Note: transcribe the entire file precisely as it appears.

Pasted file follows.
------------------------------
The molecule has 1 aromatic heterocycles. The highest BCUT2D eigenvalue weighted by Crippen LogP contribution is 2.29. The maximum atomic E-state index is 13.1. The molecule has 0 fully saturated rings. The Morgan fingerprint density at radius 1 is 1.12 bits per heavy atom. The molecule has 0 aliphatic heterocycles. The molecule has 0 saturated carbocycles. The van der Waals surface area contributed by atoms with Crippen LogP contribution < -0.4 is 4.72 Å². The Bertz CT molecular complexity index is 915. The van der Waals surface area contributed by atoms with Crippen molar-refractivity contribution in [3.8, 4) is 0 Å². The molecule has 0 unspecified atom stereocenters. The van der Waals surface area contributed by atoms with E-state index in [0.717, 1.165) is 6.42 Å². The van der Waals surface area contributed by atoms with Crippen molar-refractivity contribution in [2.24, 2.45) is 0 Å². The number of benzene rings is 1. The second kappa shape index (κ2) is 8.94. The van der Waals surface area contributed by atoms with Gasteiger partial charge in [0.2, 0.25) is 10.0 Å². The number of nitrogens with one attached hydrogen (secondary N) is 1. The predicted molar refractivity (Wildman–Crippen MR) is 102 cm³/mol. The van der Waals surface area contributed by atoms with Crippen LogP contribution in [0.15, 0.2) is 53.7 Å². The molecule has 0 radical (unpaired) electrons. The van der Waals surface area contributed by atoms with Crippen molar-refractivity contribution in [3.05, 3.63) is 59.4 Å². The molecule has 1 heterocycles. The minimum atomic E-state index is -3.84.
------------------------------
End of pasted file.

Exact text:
The molecule has 1 aromatic heterocycles. The highest BCUT2D eigenvalue weighted by Crippen LogP contribution is 2.29. The maximum atomic E-state index is 13.1. The molecule has 0 fully saturated rings. The Morgan fingerprint density at radius 1 is 1.12 bits per heavy atom. The molecule has 0 aliphatic heterocycles. The molecule has 0 saturated carbocycles. The van der Waals surface area contributed by atoms with Crippen LogP contribution < -0.4 is 4.72 Å². The Bertz CT molecular complexity index is 915. The van der Waals surface area contributed by atoms with Crippen molar-refractivity contribution in [3.8, 4) is 0 Å². The molecule has 0 unspecified atom stereocenters. The van der Waals surface area contributed by atoms with E-state index in [0.717, 1.165) is 6.42 Å². The van der Waals surface area contributed by atoms with Crippen molar-refractivity contribution in [2.24, 2.45) is 0 Å². The number of benzene rings is 1. The second kappa shape index (κ2) is 8.94. The van der Waals surface area contributed by atoms with Gasteiger partial charge in [0.2, 0.25) is 10.0 Å². The number of nitrogens with one attached hydrogen (secondary N) is 1. The predicted molar refractivity (Wildman–Crippen MR) is 102 cm³/mol. The van der Waals surface area contributed by atoms with Crippen LogP contribution in [0.15, 0.2) is 53.7 Å². The molecule has 0 radical (unpaired) electrons. The van der Waals surface area contributed by atoms with Crippen molar-refractivity contribution in [3.05, 3.63) is 59.4 Å². The molecule has 1 heterocycles. The minimum atomic E-state index is -3.84.